CASE STUDY: Greg in Salisbury
“I wasn’t even going particularly fast.” This is an all too familiar comment by people found guilty of drink driving. “It’s not as if I was doing eighty-miles-an-hour in a residential area, or something.”
If you drink and drive whatever speed you travel at you are endangering yourself and others. Innocent people (including children) have lost their lives after being run over by a vehicle travelling at 10 miles-an-hour, or even less.
The consequence of Greg’s drink driving conviction was far-reaching, in a way that was impossible to foresee:
“I never thought that as a result of my drink driving my elderly father would end up in a care home, which was the last thing he wanted and something he’d been desperate to avoid for so long.”
So, how on earth did Greg a 48-year-old mature student enjoying a few pints with his mates result in that?
“In short, I was found guilty of being over the limit drink driving-wise and lost my licence. The knock-on effect was that I was unable to run my own business, fell heavily into debt, and ended up in the bankruptcy court.”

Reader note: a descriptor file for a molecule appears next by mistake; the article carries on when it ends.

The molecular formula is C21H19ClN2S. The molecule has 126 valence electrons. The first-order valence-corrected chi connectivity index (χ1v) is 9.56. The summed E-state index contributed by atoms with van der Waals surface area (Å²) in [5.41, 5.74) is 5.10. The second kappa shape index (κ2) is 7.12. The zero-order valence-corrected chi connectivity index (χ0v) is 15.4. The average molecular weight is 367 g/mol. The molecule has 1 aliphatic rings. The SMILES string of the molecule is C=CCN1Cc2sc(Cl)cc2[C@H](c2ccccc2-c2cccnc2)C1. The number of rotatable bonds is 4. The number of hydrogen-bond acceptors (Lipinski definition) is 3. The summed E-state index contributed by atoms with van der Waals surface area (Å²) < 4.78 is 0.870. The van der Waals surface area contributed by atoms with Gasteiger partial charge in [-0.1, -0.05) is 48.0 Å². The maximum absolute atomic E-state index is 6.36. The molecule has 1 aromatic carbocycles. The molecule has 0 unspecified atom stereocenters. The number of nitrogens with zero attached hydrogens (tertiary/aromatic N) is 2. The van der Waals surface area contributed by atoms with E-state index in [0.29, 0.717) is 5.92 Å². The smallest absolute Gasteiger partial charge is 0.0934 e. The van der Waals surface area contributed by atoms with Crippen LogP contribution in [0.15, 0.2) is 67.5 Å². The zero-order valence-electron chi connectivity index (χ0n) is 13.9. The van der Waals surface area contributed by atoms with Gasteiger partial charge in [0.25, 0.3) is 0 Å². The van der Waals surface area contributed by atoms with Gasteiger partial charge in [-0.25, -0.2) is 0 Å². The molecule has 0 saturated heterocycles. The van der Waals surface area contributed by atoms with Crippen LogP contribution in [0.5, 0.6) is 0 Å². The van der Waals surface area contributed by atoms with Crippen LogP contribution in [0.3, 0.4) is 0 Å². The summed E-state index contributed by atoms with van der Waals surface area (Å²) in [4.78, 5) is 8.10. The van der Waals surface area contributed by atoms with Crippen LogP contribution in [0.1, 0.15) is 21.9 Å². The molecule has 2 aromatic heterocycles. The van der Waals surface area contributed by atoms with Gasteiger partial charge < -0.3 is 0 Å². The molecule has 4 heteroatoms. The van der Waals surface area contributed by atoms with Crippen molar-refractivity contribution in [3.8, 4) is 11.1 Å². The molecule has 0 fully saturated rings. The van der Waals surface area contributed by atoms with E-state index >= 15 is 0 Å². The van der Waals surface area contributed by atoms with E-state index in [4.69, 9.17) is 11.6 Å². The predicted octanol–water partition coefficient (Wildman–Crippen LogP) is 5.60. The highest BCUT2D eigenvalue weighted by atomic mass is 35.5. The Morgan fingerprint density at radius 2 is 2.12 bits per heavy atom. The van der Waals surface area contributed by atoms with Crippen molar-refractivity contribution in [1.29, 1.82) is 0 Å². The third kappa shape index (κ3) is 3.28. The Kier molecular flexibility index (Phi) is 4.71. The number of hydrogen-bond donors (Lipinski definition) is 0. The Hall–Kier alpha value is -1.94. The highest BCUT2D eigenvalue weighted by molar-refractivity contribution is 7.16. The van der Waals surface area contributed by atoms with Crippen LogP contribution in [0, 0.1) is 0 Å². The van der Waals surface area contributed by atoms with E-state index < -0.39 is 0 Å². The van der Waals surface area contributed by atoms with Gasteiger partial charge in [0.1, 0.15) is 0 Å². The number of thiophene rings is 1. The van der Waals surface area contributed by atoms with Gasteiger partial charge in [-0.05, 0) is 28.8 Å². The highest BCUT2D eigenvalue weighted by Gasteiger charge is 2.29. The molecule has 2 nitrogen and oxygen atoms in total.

“When Dad asked me to apply for Lasting Power of Attorney for him so that it would be my decision (not the local council’s) as to whether or not he should one day go into a care home, my application to be Dad’s sole Attorney at registering stage was rejected because I was bankrupt. Months later, Social Services here in Salisbury wrote to Dad explaining that he could not be trusted to live independently any longer (for a couple of reasons), and a place had been allocated for him at a care home the other side of town. He hated it, spending most of the time feeling distraught. Dad lasted about a year there before finally passing away. The guilt of not being there for him, of not being accepted as his Attorney when the Lasting Power of Attorney application was made, was enormous. If only I hadn’t drank that fateful night and then got behind the wheel of my car… The last chapter of Dad’s life would have been so different, and we would never have fallen out as we did.”
“The irony of it all (if irony is the right word) is that now I don’t drink at all. An eight-week stay at a Private Alcoholism Rehab Clinic in Wiltshire sorted me out. If only I’d have sought help much earlier, though; if only I’d done that.”